Nextera did not reduce inpatient hospital admissions by 92.7%.

Abstract: KPI Ninja’s report on Nextera’s direct primary care plan for employees of a Colorado school district clinic claims profoundly good results: nearly $1000 per year in savings for every Nextera clinic member and a staggering 92.7% reduction in inpatient hospital admissions. Both claims rest on the proposition that a population of middle-aged. middle-class, white-collar, healthy Colorado teachers, spouses, and children families experience an inpatient hospital admission rate of 246 per 1k, 30% greater than Colorado’s Medicare population.

In their path-breaking report on Direct Primary Care to the Society of Actuaries, the team from Milliman Actuaries described a model framework for an employer direct primary option. They concluded that DPC was a break-even monetary propositions when DPC monthly fees were set at an all-ages average of $60 PMPM, $720 PMPY. That modeling was based on data from the first, and still unique, wholly disinterested, actuarially sound analysis ever performed on a direct primary care clinic; the particular clinic had long been treated by the DPC community as a darling poster child; and Milliman Actuaries have an impeccable reputation.

Just months after the Milliman report, Nextera set out to entice potential employers and members with a report from its analyst, KPI Ninja. That case study claimed that Nextera saved the Saint Vrain Valley School District $913 PMPY. But if Milliman was anywhere near correct when it set $60 PMPM as a break even, zero savings proposition, then a $913 PMPY savings for an even more pricey Nextera clinic looks too good to be true.

A bottom line so at war with the expectations of informed experts, like the world class Milliman Actuaries, is a red flag. It prompts close examination of the data and the analysis on which it rests.

And there it was: data on the non-Nextera population’s hospital utilization that is far too bad to be true.

If we take KPI Ninja’s risk measurement at face value, both the Nextera and non-Nextera populations were quite healthy, with both populations likely to have medical costs well less than half those of a national reference data population (ACG® risk scores less than 0.400). This makes sense for a school district population with its likely surfeit of white collar, middle class workers. The district is also in Colorado, which has relatively low hospitalization rates compared to the nation at large — a recent report by the Colorado Hospital Association pegs the statewide rate at under 80 inpatient admissions per 1k. The KPI Ninja report puts Nextera’s own IP admit rate at a plausible 90 per 1k (not particularly laudable as it is double the IP admit rate of the Union County, North Carolina DPC practice studied by Milliman).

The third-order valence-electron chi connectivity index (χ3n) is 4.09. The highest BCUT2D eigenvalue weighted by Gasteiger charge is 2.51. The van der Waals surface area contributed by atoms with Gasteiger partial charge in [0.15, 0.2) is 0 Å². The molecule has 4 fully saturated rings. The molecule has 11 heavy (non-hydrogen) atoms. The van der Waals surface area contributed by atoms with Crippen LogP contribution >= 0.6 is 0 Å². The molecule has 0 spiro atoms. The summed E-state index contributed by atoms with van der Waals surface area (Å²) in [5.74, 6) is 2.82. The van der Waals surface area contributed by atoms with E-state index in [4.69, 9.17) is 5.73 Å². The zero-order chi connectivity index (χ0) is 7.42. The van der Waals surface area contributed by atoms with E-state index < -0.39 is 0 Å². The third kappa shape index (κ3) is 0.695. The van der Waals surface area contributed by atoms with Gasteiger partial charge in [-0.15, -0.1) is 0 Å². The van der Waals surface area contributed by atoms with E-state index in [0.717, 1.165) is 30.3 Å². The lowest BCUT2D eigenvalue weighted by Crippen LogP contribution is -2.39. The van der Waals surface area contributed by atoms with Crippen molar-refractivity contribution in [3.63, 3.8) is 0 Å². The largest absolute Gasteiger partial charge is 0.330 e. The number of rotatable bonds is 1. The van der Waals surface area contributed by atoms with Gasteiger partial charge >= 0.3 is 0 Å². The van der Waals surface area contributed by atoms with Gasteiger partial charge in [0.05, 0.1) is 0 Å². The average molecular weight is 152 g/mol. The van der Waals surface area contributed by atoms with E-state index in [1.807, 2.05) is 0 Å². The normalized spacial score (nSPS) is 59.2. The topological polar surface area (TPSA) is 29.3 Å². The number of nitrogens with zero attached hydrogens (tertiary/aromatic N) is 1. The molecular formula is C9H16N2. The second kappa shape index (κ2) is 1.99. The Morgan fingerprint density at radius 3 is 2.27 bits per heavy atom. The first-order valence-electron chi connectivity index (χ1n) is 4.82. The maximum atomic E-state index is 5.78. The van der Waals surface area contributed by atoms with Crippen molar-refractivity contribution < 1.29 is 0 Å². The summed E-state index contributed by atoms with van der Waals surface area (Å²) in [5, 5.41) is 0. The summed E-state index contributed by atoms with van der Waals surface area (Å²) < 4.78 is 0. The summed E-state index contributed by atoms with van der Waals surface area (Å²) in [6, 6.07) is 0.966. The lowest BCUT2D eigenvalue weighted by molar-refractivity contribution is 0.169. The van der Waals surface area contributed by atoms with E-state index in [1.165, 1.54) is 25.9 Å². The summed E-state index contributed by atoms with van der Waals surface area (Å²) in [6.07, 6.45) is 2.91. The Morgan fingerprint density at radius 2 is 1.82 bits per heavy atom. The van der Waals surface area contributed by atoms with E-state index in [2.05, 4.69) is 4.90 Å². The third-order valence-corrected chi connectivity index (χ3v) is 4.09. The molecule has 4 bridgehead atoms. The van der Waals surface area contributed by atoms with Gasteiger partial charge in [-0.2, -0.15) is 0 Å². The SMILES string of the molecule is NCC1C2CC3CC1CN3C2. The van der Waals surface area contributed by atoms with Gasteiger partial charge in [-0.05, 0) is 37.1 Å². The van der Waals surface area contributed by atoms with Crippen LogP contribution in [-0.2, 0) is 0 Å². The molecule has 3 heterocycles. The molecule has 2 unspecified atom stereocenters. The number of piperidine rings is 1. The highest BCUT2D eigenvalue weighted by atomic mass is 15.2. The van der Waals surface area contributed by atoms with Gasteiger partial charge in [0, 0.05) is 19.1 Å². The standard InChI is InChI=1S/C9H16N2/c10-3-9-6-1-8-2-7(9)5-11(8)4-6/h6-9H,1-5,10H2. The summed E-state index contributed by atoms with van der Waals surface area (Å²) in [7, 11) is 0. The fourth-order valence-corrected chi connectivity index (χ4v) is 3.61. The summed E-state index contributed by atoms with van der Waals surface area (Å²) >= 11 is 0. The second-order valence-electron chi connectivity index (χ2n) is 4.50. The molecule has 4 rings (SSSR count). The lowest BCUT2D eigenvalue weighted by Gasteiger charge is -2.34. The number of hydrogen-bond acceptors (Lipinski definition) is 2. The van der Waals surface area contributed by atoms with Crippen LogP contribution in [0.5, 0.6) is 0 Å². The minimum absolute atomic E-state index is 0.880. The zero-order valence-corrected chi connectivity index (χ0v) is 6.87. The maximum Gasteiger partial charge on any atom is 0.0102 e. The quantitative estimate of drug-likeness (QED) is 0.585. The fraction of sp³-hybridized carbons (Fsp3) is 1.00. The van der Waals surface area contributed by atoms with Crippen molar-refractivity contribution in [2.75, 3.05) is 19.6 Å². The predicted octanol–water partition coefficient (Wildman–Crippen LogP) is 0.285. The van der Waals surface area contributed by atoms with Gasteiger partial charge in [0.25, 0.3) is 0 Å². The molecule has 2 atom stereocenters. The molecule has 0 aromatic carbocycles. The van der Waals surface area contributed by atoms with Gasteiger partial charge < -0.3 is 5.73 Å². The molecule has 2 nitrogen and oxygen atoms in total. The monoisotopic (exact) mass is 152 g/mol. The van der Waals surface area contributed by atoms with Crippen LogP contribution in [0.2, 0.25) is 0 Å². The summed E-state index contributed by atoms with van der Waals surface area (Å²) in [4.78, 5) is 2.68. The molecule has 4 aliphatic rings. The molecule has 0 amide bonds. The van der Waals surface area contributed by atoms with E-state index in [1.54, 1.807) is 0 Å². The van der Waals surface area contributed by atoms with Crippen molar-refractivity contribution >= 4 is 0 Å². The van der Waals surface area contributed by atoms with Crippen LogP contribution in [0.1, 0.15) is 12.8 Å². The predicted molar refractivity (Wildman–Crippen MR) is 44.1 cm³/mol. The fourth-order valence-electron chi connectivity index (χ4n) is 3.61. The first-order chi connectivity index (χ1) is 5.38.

On the other hand, the KPI Ninja report puts the non-Nextera inpatient hospitalization rate at 246 per 1k. That large (1590), relatively healthy, and teacher-heavy population of school district employees and their families, tracked for a full year, were presumably hospitalized at more than 3.2 times the rate of average Coloradans. Indeed, the 246/1k admissions rate KPI Ninja reports for the non-Nextera cohort, comprising mostly white collar adults and their children, with an average population age in the thirties, is nearly 30% higher than the admission rate for Coloradans receiving Medicare, a group more than three decades older.

Pooling all the patients studied by KPI Ninja from both cohorts yields a blended IP admit rate of 195/1k which is still higher than the Medicare IP admit rate of 190/1k. Given the age and gender mix in the two cohorts, application of national statistics (AHQR’s HCUP data) would predict IP admission rates of 88 (Nextera) and 96 (Non-Nextera).

That all those middle-aged adults and their kids have the same IP admit rate as a Medicare population does not pass the smell test.

There appears to be a massive error at work here, and there is enough of it to explain away all of Nextera’s $913 claims cost brag without breaking into a sweat.

Consider an alternative: what if Nextera cut inpatient hospital admissions by a “mere” third, starting from a presumptive non-Nextera IP admission rates of 136 per 1K. 136/1k is still an outsize IP admit rate for a commercial population. 136 per 1k would still be more than double the highest reported IP admit rate appearing in ANY prior study of direct primary care. And that highest report (58/1k) came from the study by the professional and fully independent Milliman actuaries.

Moreover, within the landmark Milliman study, the DPC was found to have only an IP admission rate reduction for DPC of 25%. The 136/1k I propose here for the non-Nextera corresponds to a Nextera rate reduction effect of a full one-third. Even with that generous upgrade for Nextera over Milliman, and assigning hospital costs per admission for non-Nextera patients calculated from the Nextera report ($8317), use of 136/1k wipes out every penny of the $913 cost reduction claim.

Of course, it did occur to me that perhaps the difference in hospital utilization might be accounted for if the non-Nextera population were significantly risker than the Nextera population, i.e., as if the Nextera population had been cherry-picked in the way the Milliman report anticipated. I had suggested as much in my June post reacting to an initial release of Nextera’s raw data.